My grandmother who is 87 fell and hit her head on fireplace, causing her to go to hospital and get head stapled. They sent her to rehab in a SNF and was released 30 days later. Ok we told them she uses oxygen at night for sleep when she was getting admitted. She was in hospital using oxygen and transfered using oxygen. They used oxygen on her 17-24 hours a day for 29 days it says. Then on the 30th day she was able to breath on her own. Her vitals were great, even her lungs. Nothing on discharge papers needing oxygen at all. Thank God we had some there or she would have died. Her oxygen pulse level was 79/54. I have read that you have to wein them off of oxygen. Is that true? What are the guidelines for the use of oxygen on patient and their release?

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You've already gotten good advice.  I can only emphasize that, if the oxygen saturation rate (SAT rate) was really 79, that's way too low to be considered acceptable, dangerously low.

It is possible she was able to breathe on her own, but if it was at a 79 SAT level, that's NOT acceptable.   Someone screwed up.

Is she still in the facility or at home?  If the former, have an immediate conversation with the DON and raise the issue of the low SAT rate.  90 used to be considered a sort of point of departure; anything lower and oxygen was justified.   But she should also be tested while stationary and while walking and moving around.

I wouldn't think about weaning until a pulmonologist has been consulted; it's not something for a family to initiate w/o medical support, including follow-up home care after discharge from the facility.

Guidelines would generally be what is the best for the patient.  If a night test confirms she needs oxygen overnight, the pulmonologist would advise continuation of that.   Home care nurses post discharge can take SAT rates on visiting and if they drop, the pulmonologist would be consulted to authorize and make arrangements for the oxygen supplier to deliver equipment (if necessary) to make oxygen use 24/7.
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Didn’t you say GM was on oxygen at night prior to her recent episode? Did someone take her oxygen away while at rehab or did I misunderstand?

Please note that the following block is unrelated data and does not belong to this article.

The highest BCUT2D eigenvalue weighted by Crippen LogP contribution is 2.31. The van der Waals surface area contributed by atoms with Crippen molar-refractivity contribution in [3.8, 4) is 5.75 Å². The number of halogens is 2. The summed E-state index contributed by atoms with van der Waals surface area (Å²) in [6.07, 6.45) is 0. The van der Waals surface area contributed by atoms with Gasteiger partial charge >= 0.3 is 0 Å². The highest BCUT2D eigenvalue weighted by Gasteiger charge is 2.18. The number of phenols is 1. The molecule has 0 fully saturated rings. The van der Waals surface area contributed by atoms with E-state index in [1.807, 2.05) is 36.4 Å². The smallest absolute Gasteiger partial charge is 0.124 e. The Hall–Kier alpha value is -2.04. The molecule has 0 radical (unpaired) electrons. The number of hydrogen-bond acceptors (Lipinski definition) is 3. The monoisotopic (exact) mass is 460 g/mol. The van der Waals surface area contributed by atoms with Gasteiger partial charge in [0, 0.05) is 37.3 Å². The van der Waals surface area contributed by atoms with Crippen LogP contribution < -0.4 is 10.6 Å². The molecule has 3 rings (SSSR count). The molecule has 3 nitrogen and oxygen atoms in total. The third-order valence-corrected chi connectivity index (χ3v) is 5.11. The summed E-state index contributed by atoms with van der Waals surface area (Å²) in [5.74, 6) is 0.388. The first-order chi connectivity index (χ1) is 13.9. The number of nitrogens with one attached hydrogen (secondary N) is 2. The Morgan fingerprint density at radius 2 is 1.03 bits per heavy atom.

Was there any meeting with DC planning prior to her discharge home (via phone call if not In person)? I am thinking someone at rehab knew from GM’s past history that she was on oxygen at night prior to her admit there or it wouldn’t have been ordered. Is the order for continuous Oxygen via nasal cannula or use oxygen as needed?
Patients are often required to see their PCP within 2 weeks of DC from a SNF. I would make that follow up appt and discuss or verify GM’s oxygen needs with her PCP. One must qualify for Medicare to pay for oxygen and it sounds like your GM has already been determined to need oxygen prior to her fall.
Lastly I would have questioned the lack of an order for oxygen at home when picking up GM. Did someone go over DC orders with the staff prior to her leaving?
At this point I would get her in to see her PCP to resolve the immediate issue and then get your concerns together and inform the DON at the rehab center of the omission to assure it doesn’t happen to anyone else.
With Covid and SNF staff already stretched unfortunately I can see lots of room for error these days where DC instructions aren’t reviewed thoroughly. Not that it’s an excuse but they will tell you Covid is to blame (everyone is).
Good luck and I hope GM feels better each day.
Helpful Answer (2)

With that bad of a sat there is no likelihood that grandmother will ever be able to e without O2. You will need MD order for o2 at home. What dreadful discharge planning; actually life threatening in the opinion of this old retired RN. Does Grandmother have COPD? Other lung condition?
Helpful Answer (1)
Ninersdeedee Sep 2020
Thanks this helped a lot. Great info
Yes you do wean them off of oxygen. They should have been doing that in the hospital with a series of tests.
Helpful Answer (3)
AlvaDeer Sep 2020
I am an old Nurse and my tendency is to forgive facilities and hospitals almost everything. But this was dropping the ball in a BIG WAY and it is lucky the patient survived. Very lucky. I would report this to the authorities, myself.
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